November 2, 2018
Special Report on “Compilation of Challenges and Previously Reported Key Findings at the Hanford Site for Fiscal Years 2012-2018”
The Department of Energy’s Hanford Site was established during World War II to produce plutonium for the Nation’s nuclear weapons. The 586-square-mile Hanford Site is located along the Columbia River in southeastern Washington State. Beginning in the 1940s with the Manhattan Project, the Hanford Site played a pivotal role in the Nation’s defense with the construction and operations of nine nuclear reactors and five large plutonium processing complexes. Today, the Hanford Site includes numerous former nuclear material production areas, active and closed research facilities, waste storage and disposal sites, and large areas of natural habitat and buffer zones. Under the direction of the Department, the Hanford Site workforce is engaged in the cleanup of contaminated facilities, groundwater, and soils resulting from this period of national defense activities.
The Department’s Office of Environmental Management oversees the Hanford Site, and the two offices at Hanford whose mission is environmental cleanup include the Richland Operations Office and the Office of River Protection. The Office of River Protection is responsible for cleanup of Hanford Site tank waste. The Richland Operations Office is responsible for nuclear waste and facility cleanup and overall management of the Hanford Site.
Due to the complex nature of operations at the Hanford Site and the significant funding involved, as well as the trend of Office of Inspector General findings involving mismanagement, weak internal controls, and fraud committed by contractors and subcontractors, we initiated this report to provide a consolidated body of work representing a compilation of Office of Inspector General findings from fiscal years 2012–2018. The Office of Inspector General’s objective is to highlight management challenges and key findings that were identified in its previous audits, inspections, and investigations related to the Hanford Site.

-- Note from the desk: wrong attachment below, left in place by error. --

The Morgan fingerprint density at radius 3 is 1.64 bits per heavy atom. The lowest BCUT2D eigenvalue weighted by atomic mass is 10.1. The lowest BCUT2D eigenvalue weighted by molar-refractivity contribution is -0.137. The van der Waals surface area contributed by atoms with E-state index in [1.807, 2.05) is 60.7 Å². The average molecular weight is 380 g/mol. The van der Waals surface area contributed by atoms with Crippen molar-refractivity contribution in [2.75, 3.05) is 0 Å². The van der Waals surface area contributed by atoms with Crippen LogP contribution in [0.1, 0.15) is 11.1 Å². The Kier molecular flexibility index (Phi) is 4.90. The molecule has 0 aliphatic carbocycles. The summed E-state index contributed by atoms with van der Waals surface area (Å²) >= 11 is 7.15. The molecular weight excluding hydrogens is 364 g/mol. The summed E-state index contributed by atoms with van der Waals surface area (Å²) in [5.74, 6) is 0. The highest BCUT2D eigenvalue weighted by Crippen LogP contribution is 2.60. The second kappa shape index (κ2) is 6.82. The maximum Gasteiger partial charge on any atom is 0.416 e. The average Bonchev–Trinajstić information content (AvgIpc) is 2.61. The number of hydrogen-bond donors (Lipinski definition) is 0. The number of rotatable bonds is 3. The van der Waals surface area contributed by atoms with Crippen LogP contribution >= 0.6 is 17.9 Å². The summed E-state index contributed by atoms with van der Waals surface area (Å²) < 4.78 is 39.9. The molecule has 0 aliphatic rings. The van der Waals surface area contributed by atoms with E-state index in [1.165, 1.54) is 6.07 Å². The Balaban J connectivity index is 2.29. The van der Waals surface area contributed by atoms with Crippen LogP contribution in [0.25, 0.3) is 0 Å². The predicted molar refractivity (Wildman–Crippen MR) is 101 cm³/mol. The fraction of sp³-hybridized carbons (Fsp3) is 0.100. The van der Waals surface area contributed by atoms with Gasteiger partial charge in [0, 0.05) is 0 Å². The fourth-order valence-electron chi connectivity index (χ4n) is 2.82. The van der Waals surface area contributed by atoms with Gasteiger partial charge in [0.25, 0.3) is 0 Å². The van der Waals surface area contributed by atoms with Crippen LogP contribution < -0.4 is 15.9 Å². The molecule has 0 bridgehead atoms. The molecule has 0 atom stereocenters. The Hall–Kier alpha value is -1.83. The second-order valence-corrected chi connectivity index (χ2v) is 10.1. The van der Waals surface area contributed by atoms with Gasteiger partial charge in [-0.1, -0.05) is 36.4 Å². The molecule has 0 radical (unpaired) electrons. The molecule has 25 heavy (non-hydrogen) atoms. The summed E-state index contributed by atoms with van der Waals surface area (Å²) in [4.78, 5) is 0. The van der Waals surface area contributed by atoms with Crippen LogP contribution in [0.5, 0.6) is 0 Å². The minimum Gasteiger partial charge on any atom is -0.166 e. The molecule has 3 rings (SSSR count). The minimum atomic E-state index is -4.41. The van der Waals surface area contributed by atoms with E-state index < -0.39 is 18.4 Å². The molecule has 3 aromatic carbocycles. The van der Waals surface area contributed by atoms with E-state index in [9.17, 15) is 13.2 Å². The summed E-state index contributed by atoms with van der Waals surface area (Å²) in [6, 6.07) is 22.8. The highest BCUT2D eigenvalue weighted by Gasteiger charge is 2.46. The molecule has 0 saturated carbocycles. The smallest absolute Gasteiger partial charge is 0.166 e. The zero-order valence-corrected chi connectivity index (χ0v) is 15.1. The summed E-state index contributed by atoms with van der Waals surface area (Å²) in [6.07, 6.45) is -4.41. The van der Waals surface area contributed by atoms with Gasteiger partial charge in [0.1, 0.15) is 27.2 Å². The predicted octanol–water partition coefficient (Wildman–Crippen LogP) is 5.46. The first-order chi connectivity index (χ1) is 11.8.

As many of the weaknesses continue, without more aggressive oversight of contractors and subcontractors, millions of dollars will continue to be at risk for inappropriate charges and potential fraudulent activities. We are hopeful that this consolidated summary of the previously issued significant Office of Inspector General findings from fiscal years 2012–2018 will serve as evidence of systemic internal control weaknesses and fraudulent activities and ultimately result in the Department strengthening its oversight of Federal operations and contractors.
Topic: Management & Administration